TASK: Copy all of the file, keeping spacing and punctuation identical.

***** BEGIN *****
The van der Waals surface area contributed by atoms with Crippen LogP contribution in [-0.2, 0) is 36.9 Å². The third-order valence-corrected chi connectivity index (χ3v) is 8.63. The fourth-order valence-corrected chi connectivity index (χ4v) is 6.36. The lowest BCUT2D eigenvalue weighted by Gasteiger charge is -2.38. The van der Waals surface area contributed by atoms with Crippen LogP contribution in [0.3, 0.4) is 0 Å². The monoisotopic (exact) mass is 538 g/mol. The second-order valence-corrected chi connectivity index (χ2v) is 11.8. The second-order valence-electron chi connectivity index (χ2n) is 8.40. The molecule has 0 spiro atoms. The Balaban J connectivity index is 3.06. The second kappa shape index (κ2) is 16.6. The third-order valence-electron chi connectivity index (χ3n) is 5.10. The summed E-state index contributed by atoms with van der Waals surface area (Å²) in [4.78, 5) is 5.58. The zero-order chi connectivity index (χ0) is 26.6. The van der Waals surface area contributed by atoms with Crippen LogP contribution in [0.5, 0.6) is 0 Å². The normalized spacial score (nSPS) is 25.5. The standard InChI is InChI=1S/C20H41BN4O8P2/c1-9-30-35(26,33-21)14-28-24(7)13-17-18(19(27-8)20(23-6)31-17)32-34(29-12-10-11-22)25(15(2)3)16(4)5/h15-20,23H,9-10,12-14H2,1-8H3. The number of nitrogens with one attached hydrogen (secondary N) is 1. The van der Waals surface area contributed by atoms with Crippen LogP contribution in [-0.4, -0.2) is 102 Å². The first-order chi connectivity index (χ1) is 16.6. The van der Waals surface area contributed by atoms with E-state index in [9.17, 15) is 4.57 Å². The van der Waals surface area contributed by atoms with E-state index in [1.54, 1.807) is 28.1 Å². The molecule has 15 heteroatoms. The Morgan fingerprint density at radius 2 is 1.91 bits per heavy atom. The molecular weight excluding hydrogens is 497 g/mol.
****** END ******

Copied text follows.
The van der Waals surface area contributed by atoms with Crippen LogP contribution in [-0.2, 0) is 36.9 Å². The third-order valence-corrected chi connectivity index (χ3v) is 8.63. The fourth-order valence-corrected chi connectivity index (χ4v) is 6.36. The lowest BCUT2D eigenvalue weighted by Gasteiger charge is -2.38. The van der Waals surface area contributed by atoms with Crippen LogP contribution in [0.3, 0.4) is 0 Å². The monoisotopic (exact) mass is 538 g/mol. The second-order valence-corrected chi connectivity index (χ2v) is 11.8. The second-order valence-electron chi connectivity index (χ2n) is 8.40. The molecule has 0 spiro atoms. The Balaban J connectivity index is 3.06. The second kappa shape index (κ2) is 16.6. The third-order valence-electron chi connectivity index (χ3n) is 5.10. The summed E-state index contributed by atoms with van der Waals surface area (Å²) in [4.78, 5) is 5.58. The zero-order chi connectivity index (χ0) is 26.6. The van der Waals surface area contributed by atoms with Crippen LogP contribution in [0.5, 0.6) is 0 Å². The normalized spacial score (nSPS) is 25.5. The standard InChI is InChI=1S/C20H41BN4O8P2/c1-9-30-35(26,33-21)14-28-24(7)13-17-18(19(27-8)20(23-6)31-17)32-34(29-12-10-11-22)25(15(2)3)16(4)5/h15-20,23H,9-10,12-14H2,1-8H3. The number of nitrogens with one attached hydrogen (secondary N) is 1. The van der Waals surface area contributed by atoms with Crippen LogP contribution in [-0.4, -0.2) is 102 Å². The first-order chi connectivity index (χ1) is 16.6. The van der Waals surface area contributed by atoms with E-state index in [9.17, 15) is 4.57 Å². The van der Waals surface area contributed by atoms with E-state index in [1.54, 1.807) is 28.1 Å². The molecule has 15 heteroatoms. The Morgan fingerprint density at radius 2 is 1.91 bits per heavy atom. The molecular weight excluding hydrogens is 497 g/mol.